But I think we're on the right track, and I just want to focus now on the work before us, which is passing this budget. If we don't pass the final budget with the spending cuts and the revenue increases and keep them focused on the people who got all the benefits out of the '80s, having the upper-income people pay the vast bulk of the load, and not -- but not taxing them until the spending cuts were in place, that's what I think we have to do now. And that's what I'm focusing on.
Q Specifically, sir, will Mack McLarty be hiring a deputy to tighten things up in the operation?
THE PRESIDENT: One of the things that we've looked at -- keep in mind one of my first spending cuts was committing by the end of the next fiscal year to have a White House staff that was 25 percent smaller than my predecessor's. But when I got to looking at it, ever other chief of staff has always had basically three major -- the recent ones, at least have had three major aides, and Mack's been functioning with one. So I'm trying to figure out how to give him at least one more. He still wouldn't have as many -- if he had two instead of three, he wouldn't have as many as most of his predecessors have.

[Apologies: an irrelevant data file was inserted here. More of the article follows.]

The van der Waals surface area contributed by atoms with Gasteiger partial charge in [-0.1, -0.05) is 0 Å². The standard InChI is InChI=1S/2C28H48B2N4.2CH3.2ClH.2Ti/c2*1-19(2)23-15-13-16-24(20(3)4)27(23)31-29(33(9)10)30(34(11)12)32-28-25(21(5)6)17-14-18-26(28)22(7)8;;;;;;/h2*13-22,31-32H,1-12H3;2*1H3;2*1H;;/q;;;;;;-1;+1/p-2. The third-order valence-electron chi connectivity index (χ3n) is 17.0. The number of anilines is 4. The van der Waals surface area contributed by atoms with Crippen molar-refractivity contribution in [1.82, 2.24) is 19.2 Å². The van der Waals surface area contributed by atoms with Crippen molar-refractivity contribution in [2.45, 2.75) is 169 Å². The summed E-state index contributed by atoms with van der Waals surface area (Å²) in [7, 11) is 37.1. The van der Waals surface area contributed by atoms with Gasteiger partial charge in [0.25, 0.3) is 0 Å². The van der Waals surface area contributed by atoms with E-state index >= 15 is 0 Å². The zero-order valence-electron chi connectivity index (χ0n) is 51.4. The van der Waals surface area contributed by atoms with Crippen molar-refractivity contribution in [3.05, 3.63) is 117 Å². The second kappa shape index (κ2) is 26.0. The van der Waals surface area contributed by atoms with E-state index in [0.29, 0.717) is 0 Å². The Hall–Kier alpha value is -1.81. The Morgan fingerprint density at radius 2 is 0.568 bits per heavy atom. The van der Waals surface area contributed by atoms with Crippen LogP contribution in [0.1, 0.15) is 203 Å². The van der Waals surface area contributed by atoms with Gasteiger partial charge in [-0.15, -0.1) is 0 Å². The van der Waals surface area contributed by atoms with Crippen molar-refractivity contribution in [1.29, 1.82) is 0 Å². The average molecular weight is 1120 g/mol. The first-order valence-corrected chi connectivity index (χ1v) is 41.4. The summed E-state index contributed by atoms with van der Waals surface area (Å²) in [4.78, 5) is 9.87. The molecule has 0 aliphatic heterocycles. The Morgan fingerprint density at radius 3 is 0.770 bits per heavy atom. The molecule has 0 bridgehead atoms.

But we think that there needs to be a little tighter coordination here to make sure that we've got our priorities straight and that those priorities are communicated all the way down to the staff. And a little better focus.
One of the things that you risk when you try to get a lot of things going in a hurry -- and we tried to get a lot of things going in a hurry because four years passes in a hurry -- is that you wind up having people work very, very hard, but maybe getting a little out of focus. And I think we can tighten the focus a little, and I think that's what we ought to do.